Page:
Volume 20, Number 5—May 2014
Coxsackievirus A16 Encephalitis during Obinutuzumab Therapy, Belgium, 2013
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|EID||Eyckmans T, Wollants E, Janssens A, Schoemans H, Lagrou K, Wauters J, et al. Coxsackievirus A16 Encephalitis during Obinutuzumab Therapy, Belgium, 2013. Emerg Infect Dis. 2014;20(5):913-915. https://dx.doi.org/10.3201/eid2005.131766|
|AMA||Eyckmans T, Wollants E, Janssens A, et al. Coxsackievirus A16 Encephalitis during Obinutuzumab Therapy, Belgium, 2013. Emerging Infectious Diseases. 2014;20(5):913-915. doi:10.3201/eid2005.131766.|
|APA||Eyckmans, T., Wollants, E., Janssens, A., Schoemans, H., Lagrou, K., Wauters, J....Maertens, J. (2014). Coxsackievirus A16 Encephalitis during Obinutuzumab Therapy, Belgium, 2013. Emerging Infectious Diseases, 20(5), 913-915. https://dx.doi.org/10.3201/eid2005.131766.|
To the Editor: Enterovirus infections are associated with many clinical manifestations, and specific virus groups or serotypes are associated with specific manifestations. Coxsackievirus A16, a common cause of hand, foot and mouth disease, rarely causes encephalitis. Although most enterovirus infections are cleared by cellular immune responses, invasive enterovirus disease is prevented or controlled by neutralizing antibodies (1). Thus, patients with humoral immunodeficiencies are susceptible to serious enterovirus infections.
Nine cases of enteroviral encephalitis (1 caused by echovirus 13, 1 caused by coxsackievirus A16, 2 caused by enterovirus 71, and 5 caused by unknown enteroviruses) have been reported after therapy with rituximab, a monoclonal antibody (MAb) that causes secondary hypogammaglobulinemia (2). We describe coxsackievirus A16 encephalitis in a patient who was receiving treatment with the MAb obinutuzumab.
A 67-year-old woman with non-Hodgkin lymphoma showed complete remission after 6 cycles of treatment with bendamustine and obinutuzumab. Induction immunochemotherapy was followed by obinutuzumab maintenance therapy. At admission, she had received 7 of 12 scheduled treatments.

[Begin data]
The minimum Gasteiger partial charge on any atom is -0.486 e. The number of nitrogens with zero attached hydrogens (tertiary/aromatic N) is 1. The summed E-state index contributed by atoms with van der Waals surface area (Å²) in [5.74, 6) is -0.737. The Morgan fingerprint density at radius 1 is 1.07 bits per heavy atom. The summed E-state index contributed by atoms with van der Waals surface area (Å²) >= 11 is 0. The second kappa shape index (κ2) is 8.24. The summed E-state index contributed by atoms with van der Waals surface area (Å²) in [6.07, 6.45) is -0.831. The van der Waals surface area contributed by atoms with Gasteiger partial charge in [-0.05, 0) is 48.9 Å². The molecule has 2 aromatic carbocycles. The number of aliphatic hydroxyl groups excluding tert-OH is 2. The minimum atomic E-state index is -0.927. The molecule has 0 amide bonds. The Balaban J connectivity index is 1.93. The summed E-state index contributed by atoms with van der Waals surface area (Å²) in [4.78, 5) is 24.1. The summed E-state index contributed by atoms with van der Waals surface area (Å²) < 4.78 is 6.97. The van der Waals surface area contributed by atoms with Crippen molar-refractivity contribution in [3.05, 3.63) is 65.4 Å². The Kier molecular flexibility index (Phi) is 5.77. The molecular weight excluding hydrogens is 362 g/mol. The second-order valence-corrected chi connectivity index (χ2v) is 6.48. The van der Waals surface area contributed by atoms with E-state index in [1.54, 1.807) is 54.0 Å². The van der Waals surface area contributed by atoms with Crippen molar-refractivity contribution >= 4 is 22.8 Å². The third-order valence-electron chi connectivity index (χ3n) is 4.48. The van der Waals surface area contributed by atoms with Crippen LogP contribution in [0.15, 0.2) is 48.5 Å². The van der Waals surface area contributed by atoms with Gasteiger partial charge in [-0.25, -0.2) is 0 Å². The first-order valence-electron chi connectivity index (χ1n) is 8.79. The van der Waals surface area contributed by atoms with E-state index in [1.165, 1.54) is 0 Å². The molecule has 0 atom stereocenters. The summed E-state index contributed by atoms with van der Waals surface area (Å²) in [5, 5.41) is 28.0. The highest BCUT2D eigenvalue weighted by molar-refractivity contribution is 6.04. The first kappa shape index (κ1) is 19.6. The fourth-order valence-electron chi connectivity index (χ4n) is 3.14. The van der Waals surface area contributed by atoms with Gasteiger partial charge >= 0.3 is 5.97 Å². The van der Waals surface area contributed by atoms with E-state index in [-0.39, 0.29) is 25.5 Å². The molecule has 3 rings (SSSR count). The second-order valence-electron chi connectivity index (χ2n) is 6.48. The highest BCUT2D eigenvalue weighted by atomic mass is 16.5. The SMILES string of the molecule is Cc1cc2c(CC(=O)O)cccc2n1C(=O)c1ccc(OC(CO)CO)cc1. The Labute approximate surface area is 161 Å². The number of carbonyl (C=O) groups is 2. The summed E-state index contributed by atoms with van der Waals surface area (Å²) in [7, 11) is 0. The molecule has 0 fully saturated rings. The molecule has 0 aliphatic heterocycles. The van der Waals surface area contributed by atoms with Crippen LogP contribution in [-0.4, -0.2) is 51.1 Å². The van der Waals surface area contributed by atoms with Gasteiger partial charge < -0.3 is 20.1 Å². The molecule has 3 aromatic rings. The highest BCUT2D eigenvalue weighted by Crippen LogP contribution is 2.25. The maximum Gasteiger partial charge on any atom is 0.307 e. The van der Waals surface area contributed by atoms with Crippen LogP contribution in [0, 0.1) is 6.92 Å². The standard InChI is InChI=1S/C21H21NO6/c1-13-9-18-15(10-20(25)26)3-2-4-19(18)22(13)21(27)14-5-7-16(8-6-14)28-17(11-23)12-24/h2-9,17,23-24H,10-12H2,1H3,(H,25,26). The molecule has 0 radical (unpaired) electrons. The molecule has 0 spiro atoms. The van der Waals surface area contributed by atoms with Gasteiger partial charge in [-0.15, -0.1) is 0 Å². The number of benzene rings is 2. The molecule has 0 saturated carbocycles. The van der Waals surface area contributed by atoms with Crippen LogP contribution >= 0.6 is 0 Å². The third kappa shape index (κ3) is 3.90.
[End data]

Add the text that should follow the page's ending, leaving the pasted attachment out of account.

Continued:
The patient was hospitalized because of a history of high-grade fever that did not respond to antimicrobial drugs, confusion, general weakness, and urinary incontinence. She had a neutrophil count of 3.1 × 109 cells/L but had severe lymphocytopenia (0.3 × 109 cells/L and an absolute CD4 cell count of 0.082 × 109 cells/L) and low serum immunoglobulin levels (IgG 3.86 g/L [reference range 7.51–15.6 g/L], IgA 0.07 g/L [reference range 0.82–4.53 g/L], and IgM 0.13 g/L [reference range 0.46–3.04 g/L]). Cerebrospinal fluid (CSF) samples were collected on days 1, 4, and 6. CSF leukocyte counts increased from 14 cells/mm3 (day 1) to 60 cells/mm3 (day 4) (35% and 27% lymphocytes, respectively). Cytologic and immunophenotypic analyses showed no cerebromeningeal lymphoma infiltration. Total protein levels in CSF increased from 561 mg/L on day 1 to 771 mg/L on days 4 and 6.
Bacterial and fungal cultures were negative. Cryptococcal antigen was not detected in CSF. Serologic test results were negative for Borrelia spp., Listeria spp., parvovirus B19, measles virus, and galactomannan. PCR results for CSF were repeatedly negative for herpes simplex virus, varicella zoster virus, cytomegalovirus, Toxoplasma gondii, JC polyomavirus, human herpesvirus 6, Epstein-Barr virus, and mumps virus. PCR results and culture were negative for Mycobacterium spp. Serum samples were negative for antibodies against neuronal nuclear (Hu, Ri, and Yo) antigens. However, enterovirus RNA was detected by reverse transcription PCR in all CSF samples. Sequencing of the virion protein 1 gene obtained directly from RNA extracted from CSF identified the virus as coxsackievirus A16 (3).